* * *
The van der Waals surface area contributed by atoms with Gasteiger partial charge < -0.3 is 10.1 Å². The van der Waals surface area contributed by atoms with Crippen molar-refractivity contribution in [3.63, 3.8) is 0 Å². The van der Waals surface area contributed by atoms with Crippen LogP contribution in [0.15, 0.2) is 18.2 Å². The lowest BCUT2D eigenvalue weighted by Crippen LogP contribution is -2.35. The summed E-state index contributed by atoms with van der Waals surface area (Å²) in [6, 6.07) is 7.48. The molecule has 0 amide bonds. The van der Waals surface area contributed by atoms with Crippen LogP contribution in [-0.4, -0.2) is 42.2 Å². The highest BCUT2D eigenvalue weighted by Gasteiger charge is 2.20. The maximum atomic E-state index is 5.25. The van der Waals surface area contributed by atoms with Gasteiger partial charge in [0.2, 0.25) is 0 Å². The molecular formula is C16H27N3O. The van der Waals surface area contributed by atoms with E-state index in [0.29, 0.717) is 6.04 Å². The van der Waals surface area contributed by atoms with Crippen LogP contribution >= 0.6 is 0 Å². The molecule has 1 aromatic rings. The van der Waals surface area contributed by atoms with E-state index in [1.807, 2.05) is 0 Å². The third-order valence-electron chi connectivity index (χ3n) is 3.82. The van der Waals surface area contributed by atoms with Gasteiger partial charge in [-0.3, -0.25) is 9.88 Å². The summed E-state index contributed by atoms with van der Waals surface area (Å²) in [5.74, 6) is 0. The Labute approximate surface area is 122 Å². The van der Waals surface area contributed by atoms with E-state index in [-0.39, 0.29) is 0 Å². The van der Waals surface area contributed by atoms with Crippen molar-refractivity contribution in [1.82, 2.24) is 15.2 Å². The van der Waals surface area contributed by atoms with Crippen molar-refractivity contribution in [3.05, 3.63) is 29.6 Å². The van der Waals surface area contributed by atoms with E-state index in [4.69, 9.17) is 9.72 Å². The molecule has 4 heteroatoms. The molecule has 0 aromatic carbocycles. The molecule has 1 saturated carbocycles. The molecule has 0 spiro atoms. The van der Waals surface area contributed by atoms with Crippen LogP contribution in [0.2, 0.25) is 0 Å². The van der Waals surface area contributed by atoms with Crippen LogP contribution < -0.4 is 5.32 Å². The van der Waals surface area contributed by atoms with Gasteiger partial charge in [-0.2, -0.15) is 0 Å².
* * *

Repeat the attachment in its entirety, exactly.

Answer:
The van der Waals surface area contributed by atoms with Gasteiger partial charge < -0.3 is 10.1 Å². The van der Waals surface area contributed by atoms with Crippen molar-refractivity contribution in [3.63, 3.8) is 0 Å². The van der Waals surface area contributed by atoms with Crippen LogP contribution in [0.15, 0.2) is 18.2 Å². The lowest BCUT2D eigenvalue weighted by Crippen LogP contribution is -2.35. The summed E-state index contributed by atoms with van der Waals surface area (Å²) in [6, 6.07) is 7.48. The molecule has 0 amide bonds. The van der Waals surface area contributed by atoms with Crippen LogP contribution in [-0.4, -0.2) is 42.2 Å². The highest BCUT2D eigenvalue weighted by Gasteiger charge is 2.20. The maximum atomic E-state index is 5.25. The van der Waals surface area contributed by atoms with Gasteiger partial charge in [0.2, 0.25) is 0 Å². The molecular formula is C16H27N3O. The van der Waals surface area contributed by atoms with E-state index in [0.29, 0.717) is 6.04 Å². The van der Waals surface area contributed by atoms with Crippen LogP contribution >= 0.6 is 0 Å². The molecule has 1 aromatic rings. The van der Waals surface area contributed by atoms with E-state index in [1.807, 2.05) is 0 Å². The third-order valence-electron chi connectivity index (χ3n) is 3.82. The van der Waals surface area contributed by atoms with Gasteiger partial charge in [-0.3, -0.25) is 9.88 Å². The summed E-state index contributed by atoms with van der Waals surface area (Å²) in [5.74, 6) is 0. The Labute approximate surface area is 122 Å². The van der Waals surface area contributed by atoms with E-state index in [-0.39, 0.29) is 0 Å². The van der Waals surface area contributed by atoms with Crippen molar-refractivity contribution in [1.82, 2.24) is 15.2 Å². The van der Waals surface area contributed by atoms with Crippen molar-refractivity contribution in [3.05, 3.63) is 29.6 Å². The van der Waals surface area contributed by atoms with E-state index in [4.69, 9.17) is 9.72 Å². The molecule has 4 heteroatoms. The molecule has 0 aromatic carbocycles. The molecule has 1 saturated carbocycles. The molecule has 0 spiro atoms. The van der Waals surface area contributed by atoms with Crippen LogP contribution in [0.2, 0.25) is 0 Å². The van der Waals surface area contributed by atoms with Crippen LogP contribution < -0.4 is 5.32 Å². The van der Waals surface area contributed by atoms with Gasteiger partial charge in [-0.2, -0.15) is 0 Å².